While the main highway is in great condition, the dirt and gravel roads that lead to some of the park’s most winning vistas have claimed countless tires from even the most prepared SUVs. Seriously consider opting for an in-park Jeep 4×4 rental from Farabee Jeeps, in Furnace Creek. The company regularly services its fleet of two- and four-seaters, which have all the rugged road capabilities you need in the park and come with satellite tracking so that should anything go awry — knock on wood — park pros will know your whereabouts. Farabee also offers guided tours, especially popular with visitors traveling by RV, who otherwise cannot access many of the park’s roads due to vehicle length restrictions.
Where to Stay and Eat
You’ll find plenty of places to lay your head at night in DVNP between camping, rustic but comfortable lodging, and even upscale accommodations.
Oasis at Death Valley. Some 80,000 gallons of water flow to the surface daily in Furnace Creek, making this oasis the heart of the park’s action. Here, the two-property Oasis at Death Valley, a privately owned resort collection built in the 1920s by the Pacific Borax Company, later turned into a winter Hollywood getaway, playing host to notables such as Clark Gable and Ronald Reagan. Tucked into a hillside in Furnace Creek, the resort’s 88-room Inn at Death Valley, with a spring-fed pool (naturally heated to 84 1/2 degrees year-round), completed a $100 million renovation at the end of 2018, adding 22 private casitas (each with its own private golf cart for getting to and from the pool) and a spa to the lush grounds. Only the casitas and pool are open in summer.
Ranch at Death Valley. Just down the hill, Oasis’s family-friendly sister property is open year-round. It offers 224 rooms and a mission-style town square shaded by towering date palms where visitors throughout the park gather to dine, drink and cool off. You’ll find a seasonal buffet, sit-down restaurant with mostly hearty fare (a standout: the generously portioned kale and goat cheese salad), a saloon with ice cold taps, an ice cream and coffee counter, and general store with everything from “I survived Death Valley” T-shirts to cans of cat food.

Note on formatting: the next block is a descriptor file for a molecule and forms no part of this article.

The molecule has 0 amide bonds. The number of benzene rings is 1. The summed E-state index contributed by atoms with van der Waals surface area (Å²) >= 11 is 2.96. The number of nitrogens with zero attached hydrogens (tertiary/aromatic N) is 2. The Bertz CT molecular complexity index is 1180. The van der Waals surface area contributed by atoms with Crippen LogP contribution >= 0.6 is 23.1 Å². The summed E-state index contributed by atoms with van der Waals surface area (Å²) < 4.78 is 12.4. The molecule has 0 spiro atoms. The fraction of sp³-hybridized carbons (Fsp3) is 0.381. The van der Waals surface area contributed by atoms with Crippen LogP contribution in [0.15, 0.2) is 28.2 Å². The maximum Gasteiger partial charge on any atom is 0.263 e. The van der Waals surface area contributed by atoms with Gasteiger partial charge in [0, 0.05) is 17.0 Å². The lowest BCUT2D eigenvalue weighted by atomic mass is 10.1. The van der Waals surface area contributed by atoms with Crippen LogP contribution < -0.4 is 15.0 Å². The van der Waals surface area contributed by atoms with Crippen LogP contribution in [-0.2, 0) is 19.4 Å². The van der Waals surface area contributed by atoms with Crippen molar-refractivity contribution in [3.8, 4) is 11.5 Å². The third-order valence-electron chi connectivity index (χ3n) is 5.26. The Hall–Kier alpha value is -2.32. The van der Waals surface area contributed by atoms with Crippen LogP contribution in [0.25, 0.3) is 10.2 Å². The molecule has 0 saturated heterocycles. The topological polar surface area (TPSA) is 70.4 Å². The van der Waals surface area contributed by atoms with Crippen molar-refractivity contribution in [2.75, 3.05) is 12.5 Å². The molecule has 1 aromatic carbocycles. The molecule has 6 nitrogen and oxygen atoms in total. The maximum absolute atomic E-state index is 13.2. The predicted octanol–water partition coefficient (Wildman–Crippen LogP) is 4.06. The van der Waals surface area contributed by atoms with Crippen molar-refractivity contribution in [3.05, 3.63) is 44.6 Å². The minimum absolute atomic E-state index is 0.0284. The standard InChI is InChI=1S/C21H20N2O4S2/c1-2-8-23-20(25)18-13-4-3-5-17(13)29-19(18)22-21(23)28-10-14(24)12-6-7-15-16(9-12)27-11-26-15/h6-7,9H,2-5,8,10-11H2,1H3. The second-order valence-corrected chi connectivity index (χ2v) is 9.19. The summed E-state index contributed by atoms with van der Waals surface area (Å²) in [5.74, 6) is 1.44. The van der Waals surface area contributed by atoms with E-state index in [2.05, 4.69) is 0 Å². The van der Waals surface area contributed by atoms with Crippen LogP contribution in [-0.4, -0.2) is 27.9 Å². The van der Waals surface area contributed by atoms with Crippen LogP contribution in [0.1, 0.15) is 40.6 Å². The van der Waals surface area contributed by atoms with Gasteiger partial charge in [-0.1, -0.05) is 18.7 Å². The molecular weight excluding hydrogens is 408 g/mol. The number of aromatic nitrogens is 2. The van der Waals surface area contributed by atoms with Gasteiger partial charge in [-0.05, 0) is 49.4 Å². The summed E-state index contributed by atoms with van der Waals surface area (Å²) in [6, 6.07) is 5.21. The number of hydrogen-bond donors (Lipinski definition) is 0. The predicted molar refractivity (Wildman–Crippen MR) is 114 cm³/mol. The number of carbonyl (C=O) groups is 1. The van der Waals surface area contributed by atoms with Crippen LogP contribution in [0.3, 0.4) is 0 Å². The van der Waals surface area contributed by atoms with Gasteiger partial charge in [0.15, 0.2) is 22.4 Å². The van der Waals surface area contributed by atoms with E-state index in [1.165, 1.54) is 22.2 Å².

Stovepipe Wells Village Hotel. A second, smaller village lies 24 miles northwest in Stovepipe Wells, right next to Mesquite Flat Sand Dunes. The feel at Stovepipe Wells Village Hotel is less ranch-like, more motor lodge, with 83 modest rooms, a pool, seasonal chuckwagon-style dining, and 14 RV hookups. The market across the street has similar provisions as the Furnace Creek general store, but with more Death Valley-branded swag and the park’s cheapest gas.
First-come, first-serve campgrounds are abundant, but only the centrally located Furnace Creek Campground — just behind the visitor center and with 18 RV hookups and plenty of shady sites — takes reservations (Oct. 15-April 15, $22 per site, $36 per hookup,) available through recreation.gov. Mesquite Spring ($14 per site), Wildrose, Thorndike and Mahogany Flat (all three free) are at higher elevation, which means cooler temperatures that keep them open year-round as a result, but they’re also subject to higher winds and limited road access (a 25-foot length restriction on vehicles or 4×4 capabilities in some cases). These cooler campgrounds often fill up on weekends no matter the season, especially given that overnight temperatures down below in the valley regularly hover in the triple digits in summer.
The massive park welcomes dispersed camping (including car camping and backpacking), with some restrictions. You can set up one mile from any paved road, “day use only” area or developed area, but must avoid off-limit zones designated by the National Parks Service (trails, sand dunes and the valley floor between Ashford Mill and Mesquite Flat) and stay 100 feet from any water source — and, out of respect for the wild, no off-roading.
Things to Do
Just as the Earth revolves around the sun, its presence guides activities in DVNP. Sunrise and sunset totally transform the park, turning sandy-hued vistas into brushstrokes of watercolor that shift from soft to fiery as the landscape’s natural minerals shine through. If you’re a photographer, take note: Plan your outposts for these times.